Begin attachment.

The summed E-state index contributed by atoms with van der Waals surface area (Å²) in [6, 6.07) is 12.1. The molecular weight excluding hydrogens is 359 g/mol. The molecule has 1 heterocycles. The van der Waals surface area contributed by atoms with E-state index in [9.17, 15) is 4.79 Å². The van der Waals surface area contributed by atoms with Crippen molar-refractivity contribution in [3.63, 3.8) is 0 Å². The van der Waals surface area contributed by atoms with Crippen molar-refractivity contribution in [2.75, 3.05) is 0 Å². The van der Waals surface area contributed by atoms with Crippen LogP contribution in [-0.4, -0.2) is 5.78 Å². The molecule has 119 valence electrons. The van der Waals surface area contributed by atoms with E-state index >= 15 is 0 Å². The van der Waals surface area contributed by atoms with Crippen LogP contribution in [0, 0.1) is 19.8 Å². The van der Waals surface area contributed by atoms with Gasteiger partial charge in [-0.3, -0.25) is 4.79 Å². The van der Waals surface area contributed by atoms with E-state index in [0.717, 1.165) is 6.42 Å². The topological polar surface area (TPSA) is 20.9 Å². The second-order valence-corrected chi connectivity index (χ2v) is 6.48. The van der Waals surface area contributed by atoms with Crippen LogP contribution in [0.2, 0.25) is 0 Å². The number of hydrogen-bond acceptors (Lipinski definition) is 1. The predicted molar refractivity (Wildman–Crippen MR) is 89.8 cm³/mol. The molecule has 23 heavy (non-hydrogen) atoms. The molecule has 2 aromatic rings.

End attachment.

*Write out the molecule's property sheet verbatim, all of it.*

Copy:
The summed E-state index contributed by atoms with van der Waals surface area (Å²) in [6, 6.07) is 12.1. The molecular weight excluding hydrogens is 359 g/mol. The molecule has 1 heterocycles. The van der Waals surface area contributed by atoms with E-state index in [9.17, 15) is 4.79 Å². The van der Waals surface area contributed by atoms with Crippen molar-refractivity contribution in [3.63, 3.8) is 0 Å². The van der Waals surface area contributed by atoms with Crippen molar-refractivity contribution in [2.75, 3.05) is 0 Å². The van der Waals surface area contributed by atoms with Crippen LogP contribution in [-0.4, -0.2) is 5.78 Å². The molecule has 119 valence electrons. The van der Waals surface area contributed by atoms with E-state index >= 15 is 0 Å². The van der Waals surface area contributed by atoms with Crippen LogP contribution in [0, 0.1) is 19.8 Å². The van der Waals surface area contributed by atoms with Gasteiger partial charge in [-0.3, -0.25) is 4.79 Å². The van der Waals surface area contributed by atoms with E-state index in [0.717, 1.165) is 6.42 Å². The topological polar surface area (TPSA) is 20.9 Å². The second-order valence-corrected chi connectivity index (χ2v) is 6.48. The van der Waals surface area contributed by atoms with Crippen LogP contribution in [0.2, 0.25) is 0 Å². The number of hydrogen-bond acceptors (Lipinski definition) is 1. The predicted molar refractivity (Wildman–Crippen MR) is 89.8 cm³/mol. The molecule has 23 heavy (non-hydrogen) atoms. The molecule has 2 aromatic rings.